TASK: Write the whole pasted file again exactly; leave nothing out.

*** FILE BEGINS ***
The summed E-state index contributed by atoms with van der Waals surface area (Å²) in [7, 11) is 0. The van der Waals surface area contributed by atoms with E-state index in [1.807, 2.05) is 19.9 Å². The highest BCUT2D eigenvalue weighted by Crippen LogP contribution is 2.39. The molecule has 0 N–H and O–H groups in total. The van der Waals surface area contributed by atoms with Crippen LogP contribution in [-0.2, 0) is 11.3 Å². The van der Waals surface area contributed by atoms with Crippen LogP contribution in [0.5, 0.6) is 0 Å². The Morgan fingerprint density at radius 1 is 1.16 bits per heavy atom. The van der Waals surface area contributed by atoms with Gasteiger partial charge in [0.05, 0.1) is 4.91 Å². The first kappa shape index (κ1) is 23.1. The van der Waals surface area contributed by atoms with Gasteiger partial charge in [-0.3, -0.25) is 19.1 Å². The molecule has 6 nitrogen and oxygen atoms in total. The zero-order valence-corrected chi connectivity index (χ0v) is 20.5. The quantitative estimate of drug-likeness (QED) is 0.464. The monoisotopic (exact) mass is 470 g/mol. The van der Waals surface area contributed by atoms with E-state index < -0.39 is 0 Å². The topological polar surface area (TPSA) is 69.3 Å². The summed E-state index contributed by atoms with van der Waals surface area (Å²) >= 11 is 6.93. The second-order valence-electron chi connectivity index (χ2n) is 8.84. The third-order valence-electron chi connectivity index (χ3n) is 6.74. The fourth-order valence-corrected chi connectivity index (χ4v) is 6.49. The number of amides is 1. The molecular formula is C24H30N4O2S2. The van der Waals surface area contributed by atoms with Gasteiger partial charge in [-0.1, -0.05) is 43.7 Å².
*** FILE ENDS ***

The summed E-state index contributed by atoms with van der Waals surface area (Å²) in [7, 11) is 0. The van der Waals surface area contributed by atoms with E-state index in [1.807, 2.05) is 19.9 Å². The highest BCUT2D eigenvalue weighted by Crippen LogP contribution is 2.39. The molecule has 0 N–H and O–H groups in total. The van der Waals surface area contributed by atoms with Crippen LogP contribution in [-0.2, 0) is 11.3 Å². The van der Waals surface area contributed by atoms with Crippen LogP contribution in [0.5, 0.6) is 0 Å². The Morgan fingerprint density at radius 1 is 1.16 bits per heavy atom. The van der Waals surface area contributed by atoms with Gasteiger partial charge in [0.05, 0.1) is 4.91 Å². The first kappa shape index (κ1) is 23.1. The van der Waals surface area contributed by atoms with Gasteiger partial charge in [-0.3, -0.25) is 19.1 Å². The molecule has 6 nitrogen and oxygen atoms in total. The zero-order valence-corrected chi connectivity index (χ0v) is 20.5. The quantitative estimate of drug-likeness (QED) is 0.464. The monoisotopic (exact) mass is 470 g/mol. The van der Waals surface area contributed by atoms with E-state index < -0.39 is 0 Å². The topological polar surface area (TPSA) is 69.3 Å². The summed E-state index contributed by atoms with van der Waals surface area (Å²) >= 11 is 6.93. The second-order valence-electron chi connectivity index (χ2n) is 8.84. The third-order valence-electron chi connectivity index (χ3n) is 6.74. The fourth-order valence-corrected chi connectivity index (χ4v) is 6.49. The number of amides is 1. The molecular formula is C24H30N4O2S2. The van der Waals surface area contributed by atoms with Gasteiger partial charge in [-0.1, -0.05) is 43.7 Å².